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Five Finger Death Punch

Five Finger Death Punch

by Mike Huberty
February 2008

Mike catches up with FFDP drummer Jeremy Spencer talks about meeting singer Ivan Moody and the recent pull out from a tour with Chimaira and All That Remains


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Beatallica on the cover of Maximum Ink January 2008

Beatallica

by Mike Huberty
January 2008

an interview with Beatallica singer Jaymz Lennfield as the band headed to Europe for their fifth Euro-tour.


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Madison's The Ottomon Empire on the cover of Maximum Ink December 2007

The Ottoman Empire

by Mike Huberty
December 2007

An interview with Madison shredders The Ottomon Empire‘s Mary Zimmer


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Umphrey's McGee on the cover of Maximum Ink September 2007

Umphrey’s McGee

by Mike Huberty
September 2007

When first hearing the voice of Joel Cummins, the keyboard player from Chicago jam-band Umphrey’s McGee, one might expect a stoned-out, hippie wasteoid, not the articulate, self-deprecating and passionate music theory graduate that helped found the group in the mid-‘90s at Notre Dame University. But the man’s musicianship is no joke.

Teetering on the edge of the mainstream with their third album, “Safety in Numbers,” the band released a double album of tracks from the “Safety” recording sessions called “The Bottom Half” last April, performed on Lollapalooza, and started opening for the Dave Matthews Band on his latest tour (to which Cummins half-jokes, “One of the goals was to play more tunes for the ladies.”)


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Madison's The Gomers on the cover of Maximum Ink in April 2006

The Gomers

by Mike Huberty
April 2006

Very few bands can say that they have had the mayor name a day after them (Feb. 1, 2003), and when it comes to Madison area bands, very few (if any) have matched the longevity, durability, or diversity of The Gomers. As guitarist Biff Blumfumgagnge explains, when they formed in 1986, “the band was initially a goofy punk project to entertain bored Emerald Choir members after rehearsal. Well, I had a bunch of silly songs, and so did Gordon. The early shows were theme-heavy (meat and toys, have a nice day) affairs with sometimes just a three-piece of Gordon and I and a rotating drummer that established a base of goofy songs about fish, alien abduction, antennae, big ideas and such. That was Gomers part 1.”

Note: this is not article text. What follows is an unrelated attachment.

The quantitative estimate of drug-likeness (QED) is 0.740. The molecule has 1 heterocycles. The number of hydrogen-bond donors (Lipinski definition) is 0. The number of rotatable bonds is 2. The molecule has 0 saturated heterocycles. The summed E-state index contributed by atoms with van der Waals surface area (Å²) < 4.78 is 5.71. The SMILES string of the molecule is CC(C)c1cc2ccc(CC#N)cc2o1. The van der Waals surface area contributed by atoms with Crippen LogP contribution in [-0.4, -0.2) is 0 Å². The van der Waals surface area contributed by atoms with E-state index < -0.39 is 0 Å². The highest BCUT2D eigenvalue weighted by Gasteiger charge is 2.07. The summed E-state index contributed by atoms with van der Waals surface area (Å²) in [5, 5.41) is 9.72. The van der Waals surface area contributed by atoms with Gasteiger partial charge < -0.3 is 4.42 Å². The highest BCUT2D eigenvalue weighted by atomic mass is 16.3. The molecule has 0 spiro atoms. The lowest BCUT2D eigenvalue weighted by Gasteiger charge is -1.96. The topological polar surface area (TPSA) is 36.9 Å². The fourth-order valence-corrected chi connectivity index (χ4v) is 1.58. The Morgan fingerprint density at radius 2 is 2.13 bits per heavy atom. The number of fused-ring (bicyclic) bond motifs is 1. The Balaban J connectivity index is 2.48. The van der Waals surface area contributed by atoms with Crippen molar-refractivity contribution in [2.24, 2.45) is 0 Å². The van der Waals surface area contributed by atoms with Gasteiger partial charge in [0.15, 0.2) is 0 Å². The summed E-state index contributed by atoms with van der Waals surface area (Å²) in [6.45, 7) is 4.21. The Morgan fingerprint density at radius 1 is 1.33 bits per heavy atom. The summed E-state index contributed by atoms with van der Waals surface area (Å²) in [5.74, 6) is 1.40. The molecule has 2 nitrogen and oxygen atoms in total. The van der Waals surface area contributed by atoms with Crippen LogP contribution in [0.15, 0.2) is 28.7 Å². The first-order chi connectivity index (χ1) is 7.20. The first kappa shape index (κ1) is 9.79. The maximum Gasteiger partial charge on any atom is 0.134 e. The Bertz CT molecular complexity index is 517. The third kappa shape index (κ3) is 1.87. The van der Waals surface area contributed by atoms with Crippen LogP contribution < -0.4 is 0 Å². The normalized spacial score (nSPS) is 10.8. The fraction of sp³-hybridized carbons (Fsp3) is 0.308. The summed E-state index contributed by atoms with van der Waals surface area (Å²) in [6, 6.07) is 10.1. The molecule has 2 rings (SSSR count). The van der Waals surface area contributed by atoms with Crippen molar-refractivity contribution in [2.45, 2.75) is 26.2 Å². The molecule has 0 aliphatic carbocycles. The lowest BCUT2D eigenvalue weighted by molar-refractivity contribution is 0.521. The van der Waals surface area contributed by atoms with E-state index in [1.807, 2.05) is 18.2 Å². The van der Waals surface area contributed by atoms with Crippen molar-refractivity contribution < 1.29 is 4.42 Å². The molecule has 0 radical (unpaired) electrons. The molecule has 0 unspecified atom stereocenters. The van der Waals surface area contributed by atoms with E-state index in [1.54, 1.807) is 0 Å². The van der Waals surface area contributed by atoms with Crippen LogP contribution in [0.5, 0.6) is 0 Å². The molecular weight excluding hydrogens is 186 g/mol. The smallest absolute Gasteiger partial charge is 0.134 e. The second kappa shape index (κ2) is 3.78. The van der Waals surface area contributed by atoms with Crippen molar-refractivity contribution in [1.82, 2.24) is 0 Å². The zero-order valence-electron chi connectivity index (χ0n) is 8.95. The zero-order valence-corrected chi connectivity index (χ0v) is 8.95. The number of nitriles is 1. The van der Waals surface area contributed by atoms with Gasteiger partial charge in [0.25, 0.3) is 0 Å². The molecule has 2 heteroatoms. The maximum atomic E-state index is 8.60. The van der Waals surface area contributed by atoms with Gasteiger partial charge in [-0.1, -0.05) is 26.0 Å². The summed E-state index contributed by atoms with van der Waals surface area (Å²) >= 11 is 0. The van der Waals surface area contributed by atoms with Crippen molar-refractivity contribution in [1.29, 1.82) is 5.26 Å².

The Gomers Part Two was established as a Comedy Sportz band around 1988, which prompted them to learn a gi-normous amount of cover tunes, as well as beginning their, according to Biff, “bizarre and creative” musical exploration, often being compared to Zappa. The period included shows with national acts like Mojo Nixon and Molly Hatchet, as well as Wisconsin greats like Poopshovel and Couch Flambeau.


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Bif Naked

by Mike Huberty
November 2005

Just the name, Bif Naked, conjures up pornstar imagery right off the bat and certainly the Canadian rocker and starlet (whose scene was the highlight of the otherwise cinematic bowel movement, House of the Dead) isn’t afraid to take advantage of her sex appeal, but that doesn’t mean she’s invulnerable.

“I’m a real gullible girl and I always believe anything a boy will ever tell me. I get suckered a lot, but always get back up on the love horse,” she explains when discussing the songs on her latest album, Superbeautifulmonster. “I just came off a big heartache and was enshrouded in despair when I wrote [album tracks] ‘Abandonment’ and ‘After A While’. I like to think that I better my efforts, my songwriting, and singing with every record and this one’s a little darker and sadder, it’s much more guitar-oriented. There’s something that everyone can relate to. I’m crazy about love, crazy about the whole process. I keep getting knocked down, but I keep getting back in the ring.”